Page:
Without a doubt, 1998 was a breakthrough year for digital filmmaking. Makers took notice as digital video (DV) projects such as Thomas Vinterberg’s The Celebration and Bennett Miller’s documentary The Cruise secured theatrical releases from major distributors (October Films and Artisan Entertainment respectively). Miramax released Michael Moore’s The Big One, which included DV footage. Zeitgeist unveiled Ulrike Koch’s powerful DV documentary, The Saltmen of Tibet. Stefan Avalos and Lance Weiler’s feature The Last Broadcast and Tommy Pallotta and Bob Sabiston’s short Roadhead broke through via less mainstream outlets (both were showcased on the popular ResFest tour, and The Last Broadcast was released in arthouses by satellite delivery to digital projectors). Paul Wagner’s dramatic feature Windhorse, shot surreptitiously in Tibet with a palm-sized DV camera, screened at the Florida, Toronto and Hawaii film festivals in 1998.

These works are no longer an anomaly. The level of interest in DV among filmmakers of all stripes is picking up speed, as was clearly evident during a panel on the subject during last fall’s Independent Feature Film Market in New York. About one third of the audience raised its hand when asked how many had used digital video. And this audience had very specific and detailed questions — about aspect ratios, in-camera effects, the pros and cons of various manufacturers’ cameras, and post requirements. Clearly, many were already knee-deep into it. If 1998 seemed a boom year for DV, it’s safe to say we ain’t seen nothing yet.

Two of the people in that room fielding questions were panelist Todd Verow, an underground filmmaker who has made three digital features in less than 18 months, and editor Steve Hamilton, a longtime collaborator with Hal Hartley. For his most recent project, the hour-long The Book of Life, Hartley opted to shoot on digital video. Both Verow and Hamilton offered no-nonsense explanations of the digital filmmaking process at IFFM and subsequently agreed to talk with The Independent about their experiences.

Hal Hartley caught the eye of the indie world following the debut of his feature film The Unbelieveable Truth in 1989, and he has influenced countless makers over the past decade with such acclaimed features as Trust, Simple Men, Flirt, and Henry Fool. A true member of the vanguard within the nineties alternative film scene, he is now poised to have an impact on a new generation of filmmakers with The Book of Life, a stylized take on the year 2000 and the end of the world. The Book of Life came about after an invitation from French television channel La Sept/Arte. Hartley was the American selected to participate in their series on the upcoming Millennium, dubbed "2000 Seen by . . ." Filmmakers from various countries were asked to create something set on the last day of the Millennium — New Year’s Eve 2000. Since Hartley had already been working on a play about Christian Millennialists, the coincidence was perfect. Hartley was presented with a modest budget and, given what he wanted to do, decided the only way to go was with digital video. (It took some persuading to convince ArtŽ, which preferred film.)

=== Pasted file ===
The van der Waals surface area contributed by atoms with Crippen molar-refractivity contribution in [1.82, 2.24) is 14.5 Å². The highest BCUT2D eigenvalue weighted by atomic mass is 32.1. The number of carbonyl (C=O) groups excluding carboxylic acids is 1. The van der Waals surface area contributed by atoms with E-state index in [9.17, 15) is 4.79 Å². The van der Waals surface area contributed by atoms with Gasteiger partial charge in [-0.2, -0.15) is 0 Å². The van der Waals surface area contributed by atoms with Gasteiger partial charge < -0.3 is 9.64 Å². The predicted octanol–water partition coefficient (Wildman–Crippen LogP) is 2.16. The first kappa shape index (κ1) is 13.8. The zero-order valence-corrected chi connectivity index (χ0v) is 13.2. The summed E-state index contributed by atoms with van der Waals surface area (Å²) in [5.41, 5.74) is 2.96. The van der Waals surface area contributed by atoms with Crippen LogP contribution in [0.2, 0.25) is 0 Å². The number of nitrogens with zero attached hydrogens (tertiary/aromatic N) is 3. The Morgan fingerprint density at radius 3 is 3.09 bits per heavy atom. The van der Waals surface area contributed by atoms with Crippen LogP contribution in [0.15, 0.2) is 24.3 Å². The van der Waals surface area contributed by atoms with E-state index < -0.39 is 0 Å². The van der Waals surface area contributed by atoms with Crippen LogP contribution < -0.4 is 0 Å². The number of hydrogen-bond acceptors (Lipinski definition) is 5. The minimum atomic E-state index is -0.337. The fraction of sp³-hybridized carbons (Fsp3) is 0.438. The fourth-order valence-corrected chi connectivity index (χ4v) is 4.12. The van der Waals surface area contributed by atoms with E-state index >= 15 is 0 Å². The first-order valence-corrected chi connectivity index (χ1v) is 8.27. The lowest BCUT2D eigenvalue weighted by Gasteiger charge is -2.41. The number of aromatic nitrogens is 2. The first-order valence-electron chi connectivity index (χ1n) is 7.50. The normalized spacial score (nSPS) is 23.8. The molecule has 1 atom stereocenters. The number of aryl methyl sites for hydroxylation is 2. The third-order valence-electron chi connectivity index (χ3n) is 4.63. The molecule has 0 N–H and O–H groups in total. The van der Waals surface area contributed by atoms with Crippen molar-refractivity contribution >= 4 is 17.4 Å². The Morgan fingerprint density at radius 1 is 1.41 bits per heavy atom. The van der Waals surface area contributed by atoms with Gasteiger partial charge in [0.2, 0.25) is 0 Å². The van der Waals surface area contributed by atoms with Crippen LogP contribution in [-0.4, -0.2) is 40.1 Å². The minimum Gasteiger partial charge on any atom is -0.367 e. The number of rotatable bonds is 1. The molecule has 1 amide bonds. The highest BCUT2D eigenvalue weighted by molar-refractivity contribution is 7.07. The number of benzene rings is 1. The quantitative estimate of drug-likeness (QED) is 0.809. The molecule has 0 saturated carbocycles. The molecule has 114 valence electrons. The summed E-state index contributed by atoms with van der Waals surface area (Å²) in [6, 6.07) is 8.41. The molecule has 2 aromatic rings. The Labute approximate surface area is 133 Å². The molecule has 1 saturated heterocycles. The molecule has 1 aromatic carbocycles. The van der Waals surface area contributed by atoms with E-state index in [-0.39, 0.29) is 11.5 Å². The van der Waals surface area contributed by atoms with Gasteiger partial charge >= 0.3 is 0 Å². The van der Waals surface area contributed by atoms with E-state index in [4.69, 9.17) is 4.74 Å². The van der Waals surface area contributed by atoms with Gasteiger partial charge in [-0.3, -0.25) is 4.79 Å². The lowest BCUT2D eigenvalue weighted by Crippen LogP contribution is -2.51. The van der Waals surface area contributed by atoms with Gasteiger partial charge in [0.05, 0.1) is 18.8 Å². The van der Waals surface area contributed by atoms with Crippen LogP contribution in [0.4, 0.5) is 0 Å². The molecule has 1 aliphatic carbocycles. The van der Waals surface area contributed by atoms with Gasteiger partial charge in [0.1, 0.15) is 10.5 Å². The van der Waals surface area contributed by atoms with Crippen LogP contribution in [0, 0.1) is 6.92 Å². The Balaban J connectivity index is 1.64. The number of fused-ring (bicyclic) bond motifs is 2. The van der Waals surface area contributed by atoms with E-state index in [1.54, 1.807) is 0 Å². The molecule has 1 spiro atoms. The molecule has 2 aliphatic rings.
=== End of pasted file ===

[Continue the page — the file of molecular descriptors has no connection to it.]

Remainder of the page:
"Aesthetics and economics have a lot to do with each other, and I see no need for that to be a drag," Hartley explained in an interview accompanying press materials for The Book of Life. "It is hard to make work that is not comfortable within the realms of acceptable behavior unless you make it for almost no money. Okay, I’m not going to roll over and die. I’m going to figure out how to make work that interests me — in a way that interests me — for small amounts of cash. I actually experiment. Trying to find what it is this new medium does well and how those things that it does well cause me to change my habits of working."

Longtime Hartley actor Martin Donovan and acclaimed rocker P.J. Harvey star as Jesus and Magdalena in a rough interpretation of the Book of Revelation set on the eve of the turn of the century in New York City. After Jesus and Magdalena arrive in the city, they encounter the Devil himself and Jesus struggles with his own prophesied responsibilities as the end of the world approaches. Employing a driving electronic soundtrack that is peppered with music by P.J. Harvey, David Byrne, and Yo La Tengo, Hartley tweaked the shutter speed on his Sony DVX-1000 to create boldly colorful streaking images that provide dreamlike shots and underscore the project’s would-be prophetic subject matter. As New York Times critic Stephen Holden wrote, "Shot on digital video, blown up to 35mm film, pastel-hued and filled with feathery digital afterimages, the movie has a floating, ethereal look that oddly matches its lofty subject."